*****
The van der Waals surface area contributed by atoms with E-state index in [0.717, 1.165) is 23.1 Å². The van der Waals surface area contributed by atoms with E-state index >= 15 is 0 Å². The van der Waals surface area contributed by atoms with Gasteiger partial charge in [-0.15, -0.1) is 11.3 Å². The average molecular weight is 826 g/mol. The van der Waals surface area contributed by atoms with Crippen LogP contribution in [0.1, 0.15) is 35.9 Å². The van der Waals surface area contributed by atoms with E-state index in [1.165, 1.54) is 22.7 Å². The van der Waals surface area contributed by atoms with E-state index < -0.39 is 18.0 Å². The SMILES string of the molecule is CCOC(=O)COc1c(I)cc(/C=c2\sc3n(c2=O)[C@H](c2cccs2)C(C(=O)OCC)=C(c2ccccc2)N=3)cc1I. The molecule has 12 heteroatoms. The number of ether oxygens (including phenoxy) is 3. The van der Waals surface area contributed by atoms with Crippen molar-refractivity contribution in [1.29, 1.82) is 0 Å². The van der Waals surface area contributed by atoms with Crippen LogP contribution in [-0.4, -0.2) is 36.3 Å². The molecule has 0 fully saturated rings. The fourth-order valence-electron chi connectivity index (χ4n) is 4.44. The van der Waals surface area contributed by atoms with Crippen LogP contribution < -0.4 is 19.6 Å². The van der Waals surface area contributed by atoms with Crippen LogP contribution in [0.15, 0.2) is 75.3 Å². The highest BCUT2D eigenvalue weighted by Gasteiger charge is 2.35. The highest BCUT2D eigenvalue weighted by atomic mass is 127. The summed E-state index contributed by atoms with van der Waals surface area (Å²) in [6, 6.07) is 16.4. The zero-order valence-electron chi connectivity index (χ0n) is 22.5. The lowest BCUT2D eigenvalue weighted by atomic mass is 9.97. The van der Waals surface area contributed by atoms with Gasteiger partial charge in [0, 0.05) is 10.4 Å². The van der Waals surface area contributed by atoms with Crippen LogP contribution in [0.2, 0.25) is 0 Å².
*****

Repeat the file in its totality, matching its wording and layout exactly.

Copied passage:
The van der Waals surface area contributed by atoms with E-state index in [0.717, 1.165) is 23.1 Å². The van der Waals surface area contributed by atoms with E-state index >= 15 is 0 Å². The van der Waals surface area contributed by atoms with Gasteiger partial charge in [-0.15, -0.1) is 11.3 Å². The average molecular weight is 826 g/mol. The van der Waals surface area contributed by atoms with Crippen LogP contribution in [0.1, 0.15) is 35.9 Å². The van der Waals surface area contributed by atoms with E-state index in [1.165, 1.54) is 22.7 Å². The van der Waals surface area contributed by atoms with E-state index < -0.39 is 18.0 Å². The SMILES string of the molecule is CCOC(=O)COc1c(I)cc(/C=c2\sc3n(c2=O)[C@H](c2cccs2)C(C(=O)OCC)=C(c2ccccc2)N=3)cc1I. The molecule has 12 heteroatoms. The number of ether oxygens (including phenoxy) is 3. The van der Waals surface area contributed by atoms with Crippen molar-refractivity contribution in [1.29, 1.82) is 0 Å². The van der Waals surface area contributed by atoms with Crippen LogP contribution in [-0.4, -0.2) is 36.3 Å². The molecule has 0 fully saturated rings. The fourth-order valence-electron chi connectivity index (χ4n) is 4.44. The van der Waals surface area contributed by atoms with Crippen LogP contribution < -0.4 is 19.6 Å². The van der Waals surface area contributed by atoms with Crippen LogP contribution in [0.15, 0.2) is 75.3 Å². The highest BCUT2D eigenvalue weighted by Gasteiger charge is 2.35. The highest BCUT2D eigenvalue weighted by atomic mass is 127. The summed E-state index contributed by atoms with van der Waals surface area (Å²) in [6, 6.07) is 16.4. The zero-order valence-electron chi connectivity index (χ0n) is 22.5. The lowest BCUT2D eigenvalue weighted by atomic mass is 9.97. The van der Waals surface area contributed by atoms with Gasteiger partial charge in [0, 0.05) is 10.4 Å². The van der Waals surface area contributed by atoms with Crippen LogP contribution in [0.2, 0.25) is 0 Å².